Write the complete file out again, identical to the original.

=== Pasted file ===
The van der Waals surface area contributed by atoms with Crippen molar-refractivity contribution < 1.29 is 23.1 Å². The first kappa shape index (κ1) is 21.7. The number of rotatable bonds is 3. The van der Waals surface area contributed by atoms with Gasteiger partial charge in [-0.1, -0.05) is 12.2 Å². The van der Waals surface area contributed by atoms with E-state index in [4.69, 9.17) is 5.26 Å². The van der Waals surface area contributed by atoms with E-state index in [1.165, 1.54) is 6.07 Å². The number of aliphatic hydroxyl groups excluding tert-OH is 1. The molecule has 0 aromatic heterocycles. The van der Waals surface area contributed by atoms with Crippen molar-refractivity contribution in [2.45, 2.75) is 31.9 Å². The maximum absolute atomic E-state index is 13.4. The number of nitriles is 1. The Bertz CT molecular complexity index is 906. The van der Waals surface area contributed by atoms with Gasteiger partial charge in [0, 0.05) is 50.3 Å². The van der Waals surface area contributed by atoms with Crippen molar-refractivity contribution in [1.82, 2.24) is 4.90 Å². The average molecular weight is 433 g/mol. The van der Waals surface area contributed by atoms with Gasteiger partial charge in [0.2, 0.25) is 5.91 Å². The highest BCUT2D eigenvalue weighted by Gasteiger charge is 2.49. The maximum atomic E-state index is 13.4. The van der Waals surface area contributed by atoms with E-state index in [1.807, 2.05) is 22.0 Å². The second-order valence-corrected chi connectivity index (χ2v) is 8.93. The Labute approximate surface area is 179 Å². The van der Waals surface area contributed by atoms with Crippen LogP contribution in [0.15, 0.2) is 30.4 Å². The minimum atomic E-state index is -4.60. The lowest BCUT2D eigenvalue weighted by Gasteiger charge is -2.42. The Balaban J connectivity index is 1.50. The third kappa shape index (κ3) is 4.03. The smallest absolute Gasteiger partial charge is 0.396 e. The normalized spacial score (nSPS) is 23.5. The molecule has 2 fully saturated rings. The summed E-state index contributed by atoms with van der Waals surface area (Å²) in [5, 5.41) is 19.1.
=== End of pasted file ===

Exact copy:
The van der Waals surface area contributed by atoms with Crippen molar-refractivity contribution < 1.29 is 23.1 Å². The first kappa shape index (κ1) is 21.7. The number of rotatable bonds is 3. The van der Waals surface area contributed by atoms with Gasteiger partial charge in [-0.1, -0.05) is 12.2 Å². The van der Waals surface area contributed by atoms with E-state index in [4.69, 9.17) is 5.26 Å². The van der Waals surface area contributed by atoms with E-state index in [1.165, 1.54) is 6.07 Å². The number of aliphatic hydroxyl groups excluding tert-OH is 1. The molecule has 0 aromatic heterocycles. The van der Waals surface area contributed by atoms with Crippen molar-refractivity contribution in [2.45, 2.75) is 31.9 Å². The maximum absolute atomic E-state index is 13.4. The number of nitriles is 1. The Bertz CT molecular complexity index is 906. The van der Waals surface area contributed by atoms with Gasteiger partial charge in [0, 0.05) is 50.3 Å². The van der Waals surface area contributed by atoms with Crippen molar-refractivity contribution in [1.82, 2.24) is 4.90 Å². The average molecular weight is 433 g/mol. The van der Waals surface area contributed by atoms with Gasteiger partial charge in [0.2, 0.25) is 5.91 Å². The highest BCUT2D eigenvalue weighted by Gasteiger charge is 2.49. The maximum atomic E-state index is 13.4. The van der Waals surface area contributed by atoms with E-state index in [1.807, 2.05) is 22.0 Å². The second-order valence-corrected chi connectivity index (χ2v) is 8.93. The Labute approximate surface area is 179 Å². The van der Waals surface area contributed by atoms with Crippen LogP contribution in [0.15, 0.2) is 30.4 Å². The minimum atomic E-state index is -4.60. The lowest BCUT2D eigenvalue weighted by Gasteiger charge is -2.42. The Balaban J connectivity index is 1.50. The third kappa shape index (κ3) is 4.03. The smallest absolute Gasteiger partial charge is 0.396 e. The normalized spacial score (nSPS) is 23.5. The molecule has 2 fully saturated rings. The summed E-state index contributed by atoms with van der Waals surface area (Å²) in [5, 5.41) is 19.1.